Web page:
Step 1: Research and Study Design

Oct. 1, 2019 → Dec. 30, 2019

Status: Complete

Along with our industry partner, in Step 1 we envisioned how the study could work. Together, we explored different methods that could be used to measure residents’ wellbeing throughout time. We selected the following methods:

  • Surveys
  • Space assessments
  • Social patterns assessments

With these three methods we will be able to collect quantitative and quantitative data to determine residents’ social wellbeing. While these are the initial methods that we will use, we understand that all studies can evolve, so we are keeping a flexible approach and hoping there are other methods we can incorporate. 

We also identified the guiding frameworks that were crucial to determine the social wellbeing variables we wanted to measure. We used two main frameworks: 

Based on the guiding frameworks, we identified the variables that we wanted to measure. In this initiative’s case the variables include: 

  • Tenure
  • Spatial inclusion
  • Sense of belonging
  • Social connectedness
  • Resilience
  • Level of engagement
  • Health
  • Sense of safety

To prepare for the next phase, we began looking at precedent studies (for post-occupancy studies of co-housing projects) and gathering questions for the baseline survey with residents from National and other surveys with larger sample sizes. Some of the reviewed surveys include:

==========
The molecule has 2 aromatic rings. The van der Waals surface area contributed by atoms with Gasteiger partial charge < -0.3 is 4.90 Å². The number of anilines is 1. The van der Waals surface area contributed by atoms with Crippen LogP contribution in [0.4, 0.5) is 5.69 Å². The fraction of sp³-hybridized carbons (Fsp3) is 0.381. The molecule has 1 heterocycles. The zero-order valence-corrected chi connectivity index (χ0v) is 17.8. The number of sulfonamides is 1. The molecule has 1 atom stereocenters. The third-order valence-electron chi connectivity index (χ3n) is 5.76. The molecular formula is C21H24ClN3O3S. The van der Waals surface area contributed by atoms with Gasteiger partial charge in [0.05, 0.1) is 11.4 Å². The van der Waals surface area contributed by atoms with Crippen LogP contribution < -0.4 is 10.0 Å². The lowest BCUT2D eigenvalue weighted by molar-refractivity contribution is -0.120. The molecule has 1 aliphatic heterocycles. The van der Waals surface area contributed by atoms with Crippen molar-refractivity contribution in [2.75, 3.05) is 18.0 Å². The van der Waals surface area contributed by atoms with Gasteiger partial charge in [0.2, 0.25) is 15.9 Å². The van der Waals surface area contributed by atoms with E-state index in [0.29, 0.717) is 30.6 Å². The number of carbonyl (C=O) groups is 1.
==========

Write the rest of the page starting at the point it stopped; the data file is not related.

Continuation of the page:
• Vital Signs 2019 Vancouver Foundation survey
  • Toronto Social Capital Study (2017)
  • Catalyst survey (Hey Neighbour Collective, 2018-2019)
  • Hey Neighbour Pilot (2018)
  • General Social Survey (Statistics Canada, 2013)
  • My Health My Community (2019, to be released)
  • Canadian Community Health Survey (Statistics Canada, 2016)
  • National Household Survey (Statistics Canada, 2016)
  • Post-Occupancy Evaluation Survey of Recent Multi-family Developments (City of North Vancouver, 2008)

What is the Hey Neighbour Collective?

Hey Neighbour Collective is an interdisciplinary group of developers, academic researchers, property managers and consulting firms aiming to make social connectedness an integral part of existing and future multi-unit developments. Learn more here.

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